When I reviewed the Watch in April, I advised people against spending money on what it looked like until Apple could clearly articulate what it was for. With rumors of another Watch coming in March, that challenge should be first on the list.
The Watch's killer apps are telling the time and notifications — and it could be better at both
Apple TV is another huge platform bet — Apple is all-in on the idea that the future of TV is apps, if its massive advertising campaign is to be believed. But I can't get over the feeling that the Apple TV was rushed to market in radically different form after Apple's attempts to launch a "skinny bundle" streaming TV service fell through. Siri didn't work with Music when it arrived; the iPhone remote app hadn't been updated to work with the new device. (Both are fixed now.) Simple problems, like having to repeatedly re-enter the same cable company login and password to multiple streaming apps, aren't solved. The Siri touch remote can be finicky and strange, and a traditional D-pad works better for the core streaming TV features. App Store search and discovery is a series of question marks waiting to be filled in. The thing just isn't finished.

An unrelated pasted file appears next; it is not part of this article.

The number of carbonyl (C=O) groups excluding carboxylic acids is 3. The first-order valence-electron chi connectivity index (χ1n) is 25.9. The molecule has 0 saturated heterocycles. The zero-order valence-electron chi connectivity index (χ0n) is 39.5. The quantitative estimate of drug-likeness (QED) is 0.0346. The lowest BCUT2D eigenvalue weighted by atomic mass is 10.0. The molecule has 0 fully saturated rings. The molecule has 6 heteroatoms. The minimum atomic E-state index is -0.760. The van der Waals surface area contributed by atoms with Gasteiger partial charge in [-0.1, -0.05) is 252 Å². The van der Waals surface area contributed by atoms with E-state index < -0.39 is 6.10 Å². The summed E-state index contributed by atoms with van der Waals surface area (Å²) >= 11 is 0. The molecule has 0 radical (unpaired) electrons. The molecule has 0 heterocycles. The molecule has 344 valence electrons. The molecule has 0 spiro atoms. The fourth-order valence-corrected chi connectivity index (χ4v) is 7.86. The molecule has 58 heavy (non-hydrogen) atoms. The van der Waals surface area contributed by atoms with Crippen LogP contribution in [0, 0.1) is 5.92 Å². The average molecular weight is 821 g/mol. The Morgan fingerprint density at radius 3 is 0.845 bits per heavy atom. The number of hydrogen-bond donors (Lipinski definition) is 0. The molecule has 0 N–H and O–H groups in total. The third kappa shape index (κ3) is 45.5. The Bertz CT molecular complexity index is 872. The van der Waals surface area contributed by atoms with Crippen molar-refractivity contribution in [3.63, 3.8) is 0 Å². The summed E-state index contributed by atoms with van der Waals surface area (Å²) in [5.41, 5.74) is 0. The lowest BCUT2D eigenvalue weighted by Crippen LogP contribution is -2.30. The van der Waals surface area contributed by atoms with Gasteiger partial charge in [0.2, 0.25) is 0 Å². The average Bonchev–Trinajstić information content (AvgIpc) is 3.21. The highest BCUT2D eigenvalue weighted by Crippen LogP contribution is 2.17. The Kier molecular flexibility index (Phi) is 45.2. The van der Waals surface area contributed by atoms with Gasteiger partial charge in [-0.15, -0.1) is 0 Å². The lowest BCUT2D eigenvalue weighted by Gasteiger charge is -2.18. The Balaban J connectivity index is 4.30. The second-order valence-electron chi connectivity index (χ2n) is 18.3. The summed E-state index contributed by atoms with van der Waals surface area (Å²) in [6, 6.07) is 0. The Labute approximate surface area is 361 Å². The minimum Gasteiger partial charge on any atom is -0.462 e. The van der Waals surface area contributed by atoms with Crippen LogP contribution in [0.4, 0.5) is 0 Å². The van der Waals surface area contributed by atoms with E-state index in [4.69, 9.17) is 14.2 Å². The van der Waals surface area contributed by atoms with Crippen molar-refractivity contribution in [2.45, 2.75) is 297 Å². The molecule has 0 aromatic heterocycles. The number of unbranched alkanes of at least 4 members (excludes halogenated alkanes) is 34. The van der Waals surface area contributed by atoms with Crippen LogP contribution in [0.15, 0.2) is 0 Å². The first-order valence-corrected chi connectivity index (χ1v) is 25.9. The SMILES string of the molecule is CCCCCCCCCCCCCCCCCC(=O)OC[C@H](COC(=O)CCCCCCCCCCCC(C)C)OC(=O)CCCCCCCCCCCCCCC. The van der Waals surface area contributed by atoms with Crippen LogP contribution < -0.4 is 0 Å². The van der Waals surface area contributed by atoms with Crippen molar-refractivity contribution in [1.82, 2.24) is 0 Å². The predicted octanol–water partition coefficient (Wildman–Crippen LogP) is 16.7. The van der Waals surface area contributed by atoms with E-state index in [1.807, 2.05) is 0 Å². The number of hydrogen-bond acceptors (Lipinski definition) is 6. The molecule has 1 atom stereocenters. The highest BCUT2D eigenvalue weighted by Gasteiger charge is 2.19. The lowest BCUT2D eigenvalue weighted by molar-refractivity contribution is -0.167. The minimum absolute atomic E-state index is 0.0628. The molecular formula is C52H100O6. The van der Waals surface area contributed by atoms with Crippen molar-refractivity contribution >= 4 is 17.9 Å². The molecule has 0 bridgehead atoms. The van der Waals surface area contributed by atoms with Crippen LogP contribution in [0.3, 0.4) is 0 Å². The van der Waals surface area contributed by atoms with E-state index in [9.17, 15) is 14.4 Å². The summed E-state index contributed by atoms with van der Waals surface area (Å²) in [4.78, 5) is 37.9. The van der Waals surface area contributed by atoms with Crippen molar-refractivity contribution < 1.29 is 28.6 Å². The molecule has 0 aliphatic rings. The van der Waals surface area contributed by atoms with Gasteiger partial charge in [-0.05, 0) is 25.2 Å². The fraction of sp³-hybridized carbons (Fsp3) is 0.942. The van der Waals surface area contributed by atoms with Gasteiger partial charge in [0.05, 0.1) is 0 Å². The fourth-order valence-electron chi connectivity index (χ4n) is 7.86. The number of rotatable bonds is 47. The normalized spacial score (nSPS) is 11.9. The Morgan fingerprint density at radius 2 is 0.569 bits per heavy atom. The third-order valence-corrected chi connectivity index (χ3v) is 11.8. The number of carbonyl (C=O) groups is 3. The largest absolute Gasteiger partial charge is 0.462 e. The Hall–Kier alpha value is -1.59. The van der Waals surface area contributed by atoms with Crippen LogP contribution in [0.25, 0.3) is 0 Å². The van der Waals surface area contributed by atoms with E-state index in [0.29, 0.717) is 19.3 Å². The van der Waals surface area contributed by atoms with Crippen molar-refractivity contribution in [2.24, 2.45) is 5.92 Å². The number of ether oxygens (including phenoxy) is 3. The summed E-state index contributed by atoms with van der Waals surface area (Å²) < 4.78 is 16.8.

And yet the Apple TV is by far the best streaming TV box on the market because it's a true computing platform in a way that the Roku and others are not. You can feel how much more powerful it is just by using it; the potential is almost overwhelming. But ported iPhone games and slightly faster HBO Go and Netflix apps aren't going to disrupt television — an entirely new kind of TV experience has to do that.